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May 11th, 2008
Exclusive to al-Jazeera
The Geneva Conventions: The Geneva Conventions: The Controversial Footage
Captured Japanese soldiers on the beach

Captured Japanese soldiers in Guam bow their heads after hearing Emperor Hirohito announce Japan’s unconditional surrender to end World War II.

On March 23, 2003, al-Jazeera, the most widely watched Arabic-language satellite news station, broadcast video footage — which it had received from the Iraqi government — of American prisoners of war and dead American soldiers. The footage showed dead American soldiers, easily identifiable by their faces, and American P.O.W.s. The P.O.W.s, visibly exhausted and somewhat confused, were interviewed by an unseen speaker, presumably from the Iraqi government or Iraqi state television. The P.O.W.s were asked their names and their hometowns; one was asked if he was in Iraq in order to kill Iraqis. (He answered, “No, I fix broke stuff.”) Because of al-Jazeera’s more advanced technology, the network was able to broadcast some of this footage before even Iraqi state television could.

But al-Jazeera was not alone in broadcasting this footage. Sky News, the British 24-hour news satellite station owned by Rupert Murdoch, also broadcast the footage showing the prisoner’s identifiable faces at least once; later, blocking out the faces, Sky News repeatedly showed the video. The CBS program FACE THE NATION once broadcast the footage without obscuring the faces of the dead. The footage was also broadcast, at least in part (with the faces of the P.O.W.s and dead soldiers blurred), by a number of American news outlets — both network and cable.

Just a few days before the footage of the “interviews” with American P.O.W.s, American news outlets broadcast footage of Iraqi forces surrendering and photographs of Iraqi prisoners of war appeared in a number of United States newspapers. In some of these images, individual faces were identifiable, in others they were not. As such, many of the warnings following the al- Jazeera broadcast were directed at both the Iraqi government and the coalition forces. For example, the International Committee of the Red Cross, in its daily briefing on March 24, 2003, stated:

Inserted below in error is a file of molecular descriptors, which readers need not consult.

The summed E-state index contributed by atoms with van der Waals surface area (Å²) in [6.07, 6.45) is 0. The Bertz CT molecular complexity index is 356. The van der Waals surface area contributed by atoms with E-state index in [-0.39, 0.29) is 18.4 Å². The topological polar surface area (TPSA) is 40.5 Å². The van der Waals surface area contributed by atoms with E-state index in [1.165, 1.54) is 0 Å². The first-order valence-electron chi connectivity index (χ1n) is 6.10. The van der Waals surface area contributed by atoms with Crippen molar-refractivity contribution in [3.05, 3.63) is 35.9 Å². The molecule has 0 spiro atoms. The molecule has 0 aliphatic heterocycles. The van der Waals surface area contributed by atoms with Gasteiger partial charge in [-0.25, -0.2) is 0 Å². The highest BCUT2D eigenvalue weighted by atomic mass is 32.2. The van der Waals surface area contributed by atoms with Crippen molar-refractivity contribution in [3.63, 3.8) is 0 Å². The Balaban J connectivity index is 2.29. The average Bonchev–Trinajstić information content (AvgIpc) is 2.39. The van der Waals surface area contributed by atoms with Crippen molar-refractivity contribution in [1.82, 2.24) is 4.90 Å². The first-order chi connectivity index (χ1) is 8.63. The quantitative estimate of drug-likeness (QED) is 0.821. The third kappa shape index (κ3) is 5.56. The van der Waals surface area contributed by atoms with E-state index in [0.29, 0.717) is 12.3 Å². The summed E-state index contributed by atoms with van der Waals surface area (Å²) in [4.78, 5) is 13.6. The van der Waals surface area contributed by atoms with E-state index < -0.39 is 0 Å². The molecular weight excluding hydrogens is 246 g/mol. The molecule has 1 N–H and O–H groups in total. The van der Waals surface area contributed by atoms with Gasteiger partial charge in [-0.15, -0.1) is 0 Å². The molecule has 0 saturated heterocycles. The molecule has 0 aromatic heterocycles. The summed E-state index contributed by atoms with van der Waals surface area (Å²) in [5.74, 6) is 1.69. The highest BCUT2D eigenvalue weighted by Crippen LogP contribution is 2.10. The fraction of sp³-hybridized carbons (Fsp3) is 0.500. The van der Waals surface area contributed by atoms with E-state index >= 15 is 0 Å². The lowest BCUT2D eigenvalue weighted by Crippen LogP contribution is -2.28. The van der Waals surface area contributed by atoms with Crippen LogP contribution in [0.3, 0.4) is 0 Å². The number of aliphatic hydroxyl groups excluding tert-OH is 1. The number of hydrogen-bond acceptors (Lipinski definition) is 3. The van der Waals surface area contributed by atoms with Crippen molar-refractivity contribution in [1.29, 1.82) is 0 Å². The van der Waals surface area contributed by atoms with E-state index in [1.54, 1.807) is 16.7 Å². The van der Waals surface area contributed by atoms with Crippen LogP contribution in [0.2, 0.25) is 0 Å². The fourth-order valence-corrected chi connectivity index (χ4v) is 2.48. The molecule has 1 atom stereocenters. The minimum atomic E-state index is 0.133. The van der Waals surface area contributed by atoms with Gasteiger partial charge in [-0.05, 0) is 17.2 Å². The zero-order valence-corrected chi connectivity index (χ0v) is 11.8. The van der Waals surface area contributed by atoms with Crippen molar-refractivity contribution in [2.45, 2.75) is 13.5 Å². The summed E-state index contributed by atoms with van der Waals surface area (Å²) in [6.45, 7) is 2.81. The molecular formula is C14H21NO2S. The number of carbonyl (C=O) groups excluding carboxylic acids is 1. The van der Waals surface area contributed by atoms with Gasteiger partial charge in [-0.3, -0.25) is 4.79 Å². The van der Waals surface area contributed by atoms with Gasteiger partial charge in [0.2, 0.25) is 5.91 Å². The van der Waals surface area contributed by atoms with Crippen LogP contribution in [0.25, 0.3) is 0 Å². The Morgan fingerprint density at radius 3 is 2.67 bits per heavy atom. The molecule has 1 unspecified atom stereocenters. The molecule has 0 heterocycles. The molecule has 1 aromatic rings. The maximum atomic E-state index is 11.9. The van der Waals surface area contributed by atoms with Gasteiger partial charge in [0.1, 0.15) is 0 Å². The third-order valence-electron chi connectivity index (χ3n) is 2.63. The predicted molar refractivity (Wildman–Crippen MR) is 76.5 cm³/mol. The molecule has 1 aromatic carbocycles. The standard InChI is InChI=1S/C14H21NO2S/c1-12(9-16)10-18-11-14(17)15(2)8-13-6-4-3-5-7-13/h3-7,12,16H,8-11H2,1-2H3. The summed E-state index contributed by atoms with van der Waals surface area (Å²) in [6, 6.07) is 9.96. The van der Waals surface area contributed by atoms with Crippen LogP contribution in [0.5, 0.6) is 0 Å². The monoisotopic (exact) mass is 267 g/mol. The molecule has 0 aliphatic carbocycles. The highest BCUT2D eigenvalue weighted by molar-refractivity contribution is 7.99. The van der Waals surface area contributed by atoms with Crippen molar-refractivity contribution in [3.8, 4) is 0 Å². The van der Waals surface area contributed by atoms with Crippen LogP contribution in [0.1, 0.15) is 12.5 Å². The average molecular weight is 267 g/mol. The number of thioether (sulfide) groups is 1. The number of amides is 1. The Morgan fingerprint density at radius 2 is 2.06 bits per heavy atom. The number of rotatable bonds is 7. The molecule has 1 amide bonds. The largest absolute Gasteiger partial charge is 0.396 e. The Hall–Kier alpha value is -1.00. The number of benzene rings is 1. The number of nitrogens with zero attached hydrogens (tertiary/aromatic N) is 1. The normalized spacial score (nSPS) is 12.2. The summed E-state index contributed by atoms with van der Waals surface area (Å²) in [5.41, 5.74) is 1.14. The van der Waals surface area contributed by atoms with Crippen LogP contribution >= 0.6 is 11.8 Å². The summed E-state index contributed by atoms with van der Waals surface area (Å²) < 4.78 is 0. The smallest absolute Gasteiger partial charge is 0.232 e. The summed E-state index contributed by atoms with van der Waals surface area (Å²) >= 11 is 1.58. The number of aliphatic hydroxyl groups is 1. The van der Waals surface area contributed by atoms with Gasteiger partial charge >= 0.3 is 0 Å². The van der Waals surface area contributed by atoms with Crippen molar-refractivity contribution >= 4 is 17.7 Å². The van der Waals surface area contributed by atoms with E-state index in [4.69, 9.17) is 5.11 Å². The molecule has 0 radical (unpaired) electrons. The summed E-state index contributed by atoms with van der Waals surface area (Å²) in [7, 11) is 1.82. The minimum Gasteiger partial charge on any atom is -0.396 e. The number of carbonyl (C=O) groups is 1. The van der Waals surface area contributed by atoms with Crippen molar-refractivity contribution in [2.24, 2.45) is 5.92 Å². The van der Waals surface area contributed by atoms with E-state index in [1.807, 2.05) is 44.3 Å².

the ICRC draws attention to the relevant passage of Article 13 of the Geneva Convention: “… prisoners of war must at all times be protected, particularly against acts of violence and intimidation and against insults and public curiosity.” It is important to point out that a) the dignity of P.O.W.s should be protected and b) account should be taken of the impact these images could have on their families. The two types of presentations — of Americans captured in Iraq and of Iraqis captured by coalition forces — were not equivalent. The footage of the American P.O.W.s raised serious questions about the treatment of P.O.W.s in Iraqi custody, and the questioning — and subsequent broadcast of this questioning on Iraqi state television — resulted in allegations by many that Iraq violated Article 13 of the Third Geneva Convention. On the other hand, many contended that the images of the Iraqi soldiers surrendering or being taken into custody did not single out individuals and was simply an act of reporting events as they unfolded.

Large group of captured soldiers

The 1899 Hague Convention’s Annex devoted 18 of its 60 articles to laying out the treatment and maintenance of prisoners of war. These same eighteen articles, with minor changes in text, were included in the 1907 Hague Convention. These early conventions set forth basic principles that continue to govern the treatment of prisoners of war. Most importantly, these conventions defined who qualified for protection as a prisoner of war, such as Spc. Joseph Hudson, shown above, whose interview by Iraqi officials was broadcast across the globe.

The reaction in the United States to al-Jazeera’s initial broadcast was swift and decisive. From the Pentagon, warnings were issued regarding a violation of the Geneva Convention’s prohibition on the humiliation of P.O.W.s, and some media pundits engaged in similar accusations against al-Jazeera with respect to violation of the Convention’s requirements. Few of these critics distinguished between the Iraqi state television’s recording of the interviews and to al-Jazeera’s decision to air the footage.

The availability of instantaneous access to images of warfare has undoubtedly changed both the media’s role and the response of military officials, government leaders, international jurists, and human rights advocates. This incident raised important questions about the role of international law in an era where not only does the technological capability exist to send images instantaneously across the world, but immediate access to information — even uncensored information — is expected by the viewing public. In the weeks that followed the broadcast, many questioned whether the Geneva Conventions needed to be updated in light of the role the media — especially television and the Internet — plays in shaping coverage of events. The challenge, however, is that international laws governing armed conflicts govern only the conduct of the parties to the conflict — not media outlets. And it has often been journalists — reporters like David Rohde, Roy Gutman, Jon Lee Anderson, and many others — who have publicized the stories of war crimes that might not otherwise have been discovered.

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